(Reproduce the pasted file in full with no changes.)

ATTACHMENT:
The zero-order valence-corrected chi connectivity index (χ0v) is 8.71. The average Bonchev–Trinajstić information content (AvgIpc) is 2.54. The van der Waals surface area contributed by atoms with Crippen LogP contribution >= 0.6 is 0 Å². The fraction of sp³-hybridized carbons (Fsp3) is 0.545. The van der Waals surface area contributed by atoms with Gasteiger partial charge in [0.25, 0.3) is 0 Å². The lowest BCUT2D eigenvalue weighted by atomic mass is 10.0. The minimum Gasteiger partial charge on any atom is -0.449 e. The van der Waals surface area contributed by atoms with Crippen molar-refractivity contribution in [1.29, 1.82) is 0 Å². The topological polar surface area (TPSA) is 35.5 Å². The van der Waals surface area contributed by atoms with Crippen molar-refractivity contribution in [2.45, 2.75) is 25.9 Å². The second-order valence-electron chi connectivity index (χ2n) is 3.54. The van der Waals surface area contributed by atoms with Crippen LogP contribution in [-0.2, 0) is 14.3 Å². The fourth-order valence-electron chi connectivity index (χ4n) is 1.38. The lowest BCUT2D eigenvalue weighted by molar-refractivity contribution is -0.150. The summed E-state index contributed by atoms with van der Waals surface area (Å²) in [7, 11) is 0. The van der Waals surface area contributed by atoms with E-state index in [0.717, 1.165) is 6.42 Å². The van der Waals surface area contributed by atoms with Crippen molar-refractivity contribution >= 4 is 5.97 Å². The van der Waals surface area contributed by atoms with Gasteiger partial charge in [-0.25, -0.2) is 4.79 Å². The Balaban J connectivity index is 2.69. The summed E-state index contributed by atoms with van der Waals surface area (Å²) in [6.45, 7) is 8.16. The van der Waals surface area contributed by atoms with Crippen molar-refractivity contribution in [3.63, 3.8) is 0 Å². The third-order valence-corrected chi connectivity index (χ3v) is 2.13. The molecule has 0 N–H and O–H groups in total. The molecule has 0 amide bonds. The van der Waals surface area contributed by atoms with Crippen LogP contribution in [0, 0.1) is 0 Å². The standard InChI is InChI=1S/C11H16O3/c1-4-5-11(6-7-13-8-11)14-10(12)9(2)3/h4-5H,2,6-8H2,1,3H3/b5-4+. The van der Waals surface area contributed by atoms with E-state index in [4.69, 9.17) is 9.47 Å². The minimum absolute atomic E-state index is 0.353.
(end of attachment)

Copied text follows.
The zero-order valence-corrected chi connectivity index (χ0v) is 8.71. The average Bonchev–Trinajstić information content (AvgIpc) is 2.54. The van der Waals surface area contributed by atoms with Crippen LogP contribution >= 0.6 is 0 Å². The fraction of sp³-hybridized carbons (Fsp3) is 0.545. The van der Waals surface area contributed by atoms with Gasteiger partial charge in [0.25, 0.3) is 0 Å². The lowest BCUT2D eigenvalue weighted by atomic mass is 10.0. The minimum Gasteiger partial charge on any atom is -0.449 e. The van der Waals surface area contributed by atoms with Crippen molar-refractivity contribution in [1.29, 1.82) is 0 Å². The topological polar surface area (TPSA) is 35.5 Å². The van der Waals surface area contributed by atoms with Crippen molar-refractivity contribution in [2.45, 2.75) is 25.9 Å². The second-order valence-electron chi connectivity index (χ2n) is 3.54. The van der Waals surface area contributed by atoms with Crippen LogP contribution in [-0.2, 0) is 14.3 Å². The fourth-order valence-electron chi connectivity index (χ4n) is 1.38. The lowest BCUT2D eigenvalue weighted by molar-refractivity contribution is -0.150. The summed E-state index contributed by atoms with van der Waals surface area (Å²) in [7, 11) is 0. The van der Waals surface area contributed by atoms with E-state index in [0.717, 1.165) is 6.42 Å². The van der Waals surface area contributed by atoms with Crippen molar-refractivity contribution >= 4 is 5.97 Å². The van der Waals surface area contributed by atoms with Gasteiger partial charge in [-0.25, -0.2) is 4.79 Å². The Balaban J connectivity index is 2.69. The summed E-state index contributed by atoms with van der Waals surface area (Å²) in [6.45, 7) is 8.16. The van der Waals surface area contributed by atoms with Crippen molar-refractivity contribution in [3.63, 3.8) is 0 Å². The third-order valence-corrected chi connectivity index (χ3v) is 2.13. The molecule has 0 N–H and O–H groups in total. The molecule has 0 amide bonds. The van der Waals surface area contributed by atoms with Crippen LogP contribution in [0, 0.1) is 0 Å². The standard InChI is InChI=1S/C11H16O3/c1-4-5-11(6-7-13-8-11)14-10(12)9(2)3/h4-5H,2,6-8H2,1,3H3/b5-4+. The van der Waals surface area contributed by atoms with E-state index in [4.69, 9.17) is 9.47 Å². The minimum absolute atomic E-state index is 0.353.